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This article was published 20/3/2019 (823 days ago), so information in it may no longer be current.

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Most Canadians know that federal Finance Minister Bill Morneau’s latest budget is just as much about changing the channel on the current preoccupation with the SNC-Lavalin scandal as it is about laying the groundwork for a Liberal triumph in the fall election. To that end, the Liberals are likely to be successful, to some extent, in getting Canadians thinking and talking about something other than the explosive allegations that senior political staff in the Liberal government tried to interfere with a criminal prosecution.

Prime Minister Justin Trudeau and Finance Minister Bill Morneau speak as they walk to the House of Commons to present the new budget on Tuesday.


Prime Minister Justin Trudeau and Finance Minister Bill Morneau speak as they walk to the House of Commons to present the new budget on Tuesday.

Assuming they will be able to draw attention away from SNC-Lavalin, the budget demonstrated a deft ability to hit a series of notes that will, at the very least, compete for the attention of voters.

It introduced measures to boost incomes for seniors, expand drug coverage, help first-time homebuyers, and offer more money for affordable housing, municipal infrastructure, skills training and improved living conditions for Indigenous people. In choosing to spend more and defer deficit reduction, the Liberals delivered a budget that touches on a wide array of issues that Canadians care deeply about. It also establishes a profound contrast with the federal Conservative party, mere months before an election campaign is expected to begin.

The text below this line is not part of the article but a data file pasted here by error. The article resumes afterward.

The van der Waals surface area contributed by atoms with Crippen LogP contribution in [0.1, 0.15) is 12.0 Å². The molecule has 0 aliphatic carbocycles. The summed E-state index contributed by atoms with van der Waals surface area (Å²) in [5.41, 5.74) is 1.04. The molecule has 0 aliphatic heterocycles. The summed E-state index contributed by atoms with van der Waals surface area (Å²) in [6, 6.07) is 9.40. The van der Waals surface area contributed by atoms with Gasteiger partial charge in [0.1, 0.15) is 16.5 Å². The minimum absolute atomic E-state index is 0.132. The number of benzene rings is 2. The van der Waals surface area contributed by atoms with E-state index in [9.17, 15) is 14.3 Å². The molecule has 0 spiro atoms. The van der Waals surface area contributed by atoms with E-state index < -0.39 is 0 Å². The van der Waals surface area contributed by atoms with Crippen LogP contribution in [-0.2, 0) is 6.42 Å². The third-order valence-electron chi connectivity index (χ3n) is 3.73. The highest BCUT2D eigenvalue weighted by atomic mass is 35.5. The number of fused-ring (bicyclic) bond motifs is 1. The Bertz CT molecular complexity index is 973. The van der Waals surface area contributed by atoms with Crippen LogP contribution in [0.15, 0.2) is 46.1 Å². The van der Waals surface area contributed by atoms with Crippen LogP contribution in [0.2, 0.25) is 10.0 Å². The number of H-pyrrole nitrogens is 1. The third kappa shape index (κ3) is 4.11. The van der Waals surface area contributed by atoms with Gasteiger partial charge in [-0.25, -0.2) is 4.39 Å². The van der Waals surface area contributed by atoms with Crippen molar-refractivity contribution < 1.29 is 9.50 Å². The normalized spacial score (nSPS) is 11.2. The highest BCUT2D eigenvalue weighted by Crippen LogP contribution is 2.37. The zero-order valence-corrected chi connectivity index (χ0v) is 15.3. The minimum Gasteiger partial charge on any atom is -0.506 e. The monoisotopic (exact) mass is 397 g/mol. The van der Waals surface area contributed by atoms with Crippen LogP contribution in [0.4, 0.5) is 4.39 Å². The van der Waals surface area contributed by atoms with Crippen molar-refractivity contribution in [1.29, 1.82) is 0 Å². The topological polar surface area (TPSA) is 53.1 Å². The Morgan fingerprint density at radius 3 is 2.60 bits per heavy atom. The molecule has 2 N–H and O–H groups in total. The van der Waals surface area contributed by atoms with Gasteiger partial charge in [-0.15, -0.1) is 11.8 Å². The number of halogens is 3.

However, these budget measures can only be effective at supporting a Liberal re-election bid if — and it’s a big "if" — collective Grit efforts to bury the SNC-Lavalin affair are successful. And there are many reasons to believe these efforts will fall short.

The Liberals used their majority on the Commons justice committee to prevent further examination of the SNC-Lavalin affair, pre-empting moves by opposition MPs to force the committee to have former justice minister Jody Wilson-Raybould return for a second round of testimony.

Ms. Wilson-Raybould remains the central figure in the enduring scandal around attempts by senior Liberal staffers to help SNC-Lavalin obtain a deferred prosecution agreement and avoid criminal prosecution for bribing the Libyan government to obtain lucrative contracts.

This strategy certainly eliminates a valuable forum that the opposition was using to ramp up concern over SNC-Lavalin and, ultimately, the treatment of Ms. Wilson-Raybould. But it will hardly eliminate the opposition appetite to keep the story alive. And, it is unclear whether Ms. Wilson-Raybould, who still plans to run for re-election on a Liberal ticket, will step forward to say more about the pressure she faced to help SNC-Lavalin on her own, away from the structure of a committee hearing.

On Tuesday, the day the Liberals shut down the justice committee, federal Conservative Leader Andrew Scheer disrupted proceedings in the House of Commons in protest. The Tories did delay Mr. Morneau’s budget speech, but were ultimately unable to delay the tabling of the budget. The Tories and other opposition parties have promised to use every procedural tool available to bring the federal legislature to a standstill.

It means that for the next few months, the House of Commons will be the scene of a war of political attrition the likes of which Canadians have never witnessed. The sparring will likely continue until it is time for Prime Minister Justin Trudeau to drop the election writ this fall.

Then, and only then, will we be able to see which party and which strategy was more effective.